Nearly 40 international experts in meteorology, volcanology, and satellite science have gathered in Madison, Wisconsin, this week for a workshop sponsored by the World Meteorological Organization (WMO).
With participants from all but one continent, the WMO Intercomparison of Satellite-based Volcanic Ash Retrieval Algorithms Workshop is the first global attempt to assess and document the current state of science in regard to satellite observations of volcanic ash, and design a roadmap for the future direction of the field.
In particular, the workshop’s attendees are focusing on the algorithms — varying in scope and complexity — that transform volcanic ash satellite data into useful information for research and forecasting.
“Satellites do not directly measure the things that we need to examine,” explained Mike Pavolonis, a National Oceanic and Atmospheric Administration (NOAA) scientist based at the UW-Madison Cooperative Institute for Meteorological Satellite Studies, the local hosts of the workshop. “We need to apply scientific concepts and algorithms to extract meaning from those data.”
Volcanic ash satellite data plays an important role in aviation safety, a major priority of the WMO. The workshop provides an opportunity for premiere experts to discuss how to best keep aircraft out of harm’s way during an eruption, as well as minimize economic impacts.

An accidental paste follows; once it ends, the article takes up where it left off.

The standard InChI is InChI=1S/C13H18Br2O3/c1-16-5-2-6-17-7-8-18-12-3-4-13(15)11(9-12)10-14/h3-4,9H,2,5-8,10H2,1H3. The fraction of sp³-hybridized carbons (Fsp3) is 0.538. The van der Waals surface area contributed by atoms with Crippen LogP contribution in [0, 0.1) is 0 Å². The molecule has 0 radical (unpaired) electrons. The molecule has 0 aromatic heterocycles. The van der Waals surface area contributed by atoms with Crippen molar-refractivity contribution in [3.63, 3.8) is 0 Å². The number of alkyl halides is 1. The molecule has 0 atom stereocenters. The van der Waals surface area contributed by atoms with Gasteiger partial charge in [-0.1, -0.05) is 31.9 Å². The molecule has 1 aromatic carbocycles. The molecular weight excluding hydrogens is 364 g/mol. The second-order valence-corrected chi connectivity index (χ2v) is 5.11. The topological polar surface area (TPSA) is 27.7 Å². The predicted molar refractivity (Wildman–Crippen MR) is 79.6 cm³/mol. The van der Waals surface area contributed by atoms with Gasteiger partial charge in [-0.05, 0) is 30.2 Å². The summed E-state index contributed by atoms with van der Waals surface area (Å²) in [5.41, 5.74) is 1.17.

Pavolonis added that next-generation satellites are increasingly capable of tracking the hazardous ash, providing more information for those who need to make decisions about flying and risk assessment.
The workshop is also part of the Sustained Coordinated Processing of Environmental Satellite Data for Nowcasting (SCOPE) Nowcasting Initiative, a WMO-sponsored effort to provide universal consistency and universal access to satellite data for nowcasting: short-term forecasts for a variety of weather conditions, including hazardous phenomena such as volcanic ash.
“SCOPE is intended to harmonize the information provided by the world’s satellites, which are operated by a number of different meteorological and space agencies,” Pavolonis explained, “such that no matter where you are on the globe you can have consistent information on these hazards, as much as possible.”
In addition to unifying satellite output on a global scale, a major goal of SCOPE is facilitating the acquisition of satellite data for countries that lack the capabilities. Pavolonis said this will certainly be a point of discussion at the workshop.
“How do we make end products derived from satellite data more broadly accessible? We don’t have a solution yet,” he said.
After the workshop, attendees will help compile a report that will be sent to the International Civil Aviation Organization (ICAO), the flagship organization responsible for coordinating global air traffic.
As the demand for, and volume of, air travel continues to grow, Pavolonis explained, the scientific community faces ever-evolving challenges to ensure aviation safety by using satellite data to its best advantage. Through activities such as this workshop, the WMO aims to facilitate worldwide solutions.
by Sarah Witman